A decade ago in Puerto Vallarta, Mexico, I wandered with my bodyboard through the verdant paradise of a beachfront resort. But when I plunged into the waves, I gagged on the putrid seawater. Whereas much of the bay was tropical blue, the water in front of the resort was brown.Two days later I found out why. As my flight turned north, I looked west over the bay. Bisecting the blue a solid stream of brown emitted from the river beside my resort, dispersing with the current along the beach. The river carried untreated black water – sewage – into the bay.
Even recently, centralized water treatment in and around Puerto Vallarta is inadequate and some buildings dump sewage directly into the river. An article in El Informador of Guadalajara in 2007 reported toxicity levels along some beaches around Puerto Vallarta were up to ten times the United States’ EPA’s suggested safe limits. In 2008, Greenpeace rated the beach at Boca de Tomatlan, Puerto Vallarta the most polluted beach in Mexico. No wonder I was sick.
Raw sewage plagues the developed world too. Centralized water and sewage systems increase the risk of accidental contamination. The greater the distance sewers transport black water to treatment plants, the greater the potential for leakage. According to a report last May by the Artemis Project, the EPA reports 73,000 sewage spills a year in the United States. Those sewage spills substantially impact human life. A 2007 Los Angeles Times article reported that a EPA study showed 3.5 million illnesses were caused the previous year by toxins from sewage spills. Further, UCLA and Stanford reported some 1.5 million humans get sick each year from bacterial pollution on the beaches of Southern California.
Easing the Burden — Decentralized Solutions
Centralized water treatment systems in the US have metastasized into 1 million miles of sewers. That’s 1 million miles which must be maintained regularly at cost to taxpayers, for a service that could be decentralized at a much higher level of efficiency.
It’s wasteful to ship sewage a hundred miles to a treatment plant, only to drive to the hardware store to buy compost. It’s equally unreasonable to dump down the drain thousands of gallons of grey water from bathing and dishwashing, only to shower flowers with pure drinking water. In an age of municipal bankruptcy, we’re spending vast amounts of money discarding resources that can be recycled on-site.
Looking back to Puerto Vallarta, the cost to turn that brown valley into paradise must have ruined the sleep of many a resort manager, and yet, the resorts were dumping millions of gallons of wastewater into the bay. Wastewater which, recycled with the proper technology could have made the desert bloom for one quarter the water costs (onsite greywater recycling claims 70-85% efficiency). Resorts can water lawns and flush toilets with greywater from showers. During the rainy season they can refresh pools with captured rainwater. They can compost food waste and black-water to safely fertilize the campus.
The artificially low cost of water and of treating municipal water delays adoption of efficient, on-site solutions. Throughout North America, water and sewage costs are subsidized by taxes. That’s changing. In the US, as those 1 million miles of sewers decay and sewage spills become increasingly frequent, direct costs will increase beyond the offset capacity of municipal governments. A 2007 report by the Earth Policy institute anticipated a 27-percent increase in the US over the next five years.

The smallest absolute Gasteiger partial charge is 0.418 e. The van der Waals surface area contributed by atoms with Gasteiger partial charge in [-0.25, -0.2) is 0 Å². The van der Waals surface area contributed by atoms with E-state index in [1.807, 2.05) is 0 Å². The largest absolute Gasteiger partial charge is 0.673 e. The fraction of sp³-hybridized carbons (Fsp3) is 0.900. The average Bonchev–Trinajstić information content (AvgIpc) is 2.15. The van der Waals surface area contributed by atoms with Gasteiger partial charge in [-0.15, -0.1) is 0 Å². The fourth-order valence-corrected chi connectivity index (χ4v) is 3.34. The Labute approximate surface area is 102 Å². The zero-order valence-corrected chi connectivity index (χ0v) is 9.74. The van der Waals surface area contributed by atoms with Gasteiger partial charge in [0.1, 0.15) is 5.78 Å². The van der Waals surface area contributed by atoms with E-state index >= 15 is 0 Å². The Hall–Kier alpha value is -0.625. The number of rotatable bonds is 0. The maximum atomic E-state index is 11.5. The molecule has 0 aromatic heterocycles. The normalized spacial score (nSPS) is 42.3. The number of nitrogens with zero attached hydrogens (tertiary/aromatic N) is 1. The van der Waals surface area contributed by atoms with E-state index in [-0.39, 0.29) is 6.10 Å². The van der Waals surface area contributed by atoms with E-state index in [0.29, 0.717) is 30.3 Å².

As the centralized system crumbles and the market price of water increases in the next few years, resorts, companies and homeowners will demand new, affordable ways of improving their on-site water management and water treatment. Municipalities need to anticipate demand by encouraging constituents to transition now, before a shortage of water, a dearth of technology and an overload of infrastructure decay create a crisis.
Ensuring Immediate Innovation
If we are to promote innovation around decentralized water solutions — and reduce adoptions costs enough to make solutions scalable — at least two pillars of support must be established: first, we need a regulatory system to set benchmarks for new technologies. Benchmarks will lead to metrics so we can measure progress in terms of both water efficiency and end user costs.
Second, we need a reduction in proprietary protections. Water scarcity is crouched like a jaguar, about to abruptly encroach on our lives — in the developed world as much as the developing. Every increase in efficiency will alleviate that impact, reducing the chance of catastrophic wars for water, which, again, will affect each of us.
We can accelerate such innovation by sharing research and technologies. Collaboration in this new economy will not harm participants, because the market for decentralized water technology is about to grow universally to such a size that there will be enough cash to go around. Consider Silicon Valley as an analog: beginning in 1992 Joint Venture: Silicon Valley led collaboration to develop the computer technology sector with the understanding that by creating a multi-billion dollar industry collaborating companies would each make tens of millions. They realized that without collaboration they’d remain a small industry and each profit less.
To kickstart innovation, progressive companies should step into leadership roles now. They should share their ideas on benchmarks and technology, and lobby governments for universal regulations. As enlightened capitalists lead, others will follow, and in the rapid exchange of new ideas and technologies, paradigm shifting innovation will occur, and we’ll all — whether in the developed or developing world — have pure water to drink.